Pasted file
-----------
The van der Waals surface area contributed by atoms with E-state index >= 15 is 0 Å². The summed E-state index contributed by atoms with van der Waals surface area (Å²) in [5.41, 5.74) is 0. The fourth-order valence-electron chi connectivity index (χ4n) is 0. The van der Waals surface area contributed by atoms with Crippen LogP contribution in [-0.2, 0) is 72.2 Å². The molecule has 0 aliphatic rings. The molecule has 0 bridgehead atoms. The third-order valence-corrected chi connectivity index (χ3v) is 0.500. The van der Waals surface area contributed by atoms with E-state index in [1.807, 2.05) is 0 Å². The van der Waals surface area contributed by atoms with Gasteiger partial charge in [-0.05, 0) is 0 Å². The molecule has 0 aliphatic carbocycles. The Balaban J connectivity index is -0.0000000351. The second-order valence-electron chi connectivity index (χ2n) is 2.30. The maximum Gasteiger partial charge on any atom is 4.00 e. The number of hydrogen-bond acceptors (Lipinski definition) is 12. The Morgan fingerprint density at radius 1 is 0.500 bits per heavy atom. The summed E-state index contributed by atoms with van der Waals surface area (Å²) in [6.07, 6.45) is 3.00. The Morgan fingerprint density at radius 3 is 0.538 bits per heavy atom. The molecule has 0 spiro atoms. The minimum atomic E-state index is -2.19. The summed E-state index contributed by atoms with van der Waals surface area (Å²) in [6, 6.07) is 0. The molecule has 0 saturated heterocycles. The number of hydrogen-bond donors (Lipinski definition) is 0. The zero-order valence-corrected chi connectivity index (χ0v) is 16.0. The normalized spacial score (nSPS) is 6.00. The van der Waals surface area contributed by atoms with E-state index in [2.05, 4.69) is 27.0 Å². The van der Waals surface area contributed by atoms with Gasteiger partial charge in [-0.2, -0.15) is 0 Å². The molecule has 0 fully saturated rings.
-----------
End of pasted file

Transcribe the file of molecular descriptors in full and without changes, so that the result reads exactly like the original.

The van der Waals surface area contributed by atoms with E-state index >= 15 is 0 Å². The summed E-state index contributed by atoms with van der Waals surface area (Å²) in [5.41, 5.74) is 0. The fourth-order valence-electron chi connectivity index (χ4n) is 0. The van der Waals surface area contributed by atoms with Crippen LogP contribution in [-0.2, 0) is 72.2 Å². The molecule has 0 aliphatic rings. The molecule has 0 bridgehead atoms. The third-order valence-corrected chi connectivity index (χ3v) is 0.500. The van der Waals surface area contributed by atoms with E-state index in [1.807, 2.05) is 0 Å². The van der Waals surface area contributed by atoms with Gasteiger partial charge in [-0.05, 0) is 0 Å². The molecule has 0 aliphatic carbocycles. The Balaban J connectivity index is -0.0000000351. The second-order valence-electron chi connectivity index (χ2n) is 2.30. The maximum Gasteiger partial charge on any atom is 4.00 e. The number of hydrogen-bond acceptors (Lipinski definition) is 12. The Morgan fingerprint density at radius 1 is 0.500 bits per heavy atom. The summed E-state index contributed by atoms with van der Waals surface area (Å²) in [6.07, 6.45) is 3.00. The Morgan fingerprint density at radius 3 is 0.538 bits per heavy atom. The molecule has 0 spiro atoms. The minimum atomic E-state index is -2.19. The summed E-state index contributed by atoms with van der Waals surface area (Å²) in [6, 6.07) is 0. The molecule has 0 saturated heterocycles. The number of hydrogen-bond donors (Lipinski definition) is 0. The zero-order valence-corrected chi connectivity index (χ0v) is 16.0. The normalized spacial score (nSPS) is 6.00. The van der Waals surface area contributed by atoms with E-state index in [2.05, 4.69) is 27.0 Å². The van der Waals surface area contributed by atoms with Gasteiger partial charge in [-0.2, -0.15) is 0 Å². The molecule has 0 fully saturated rings.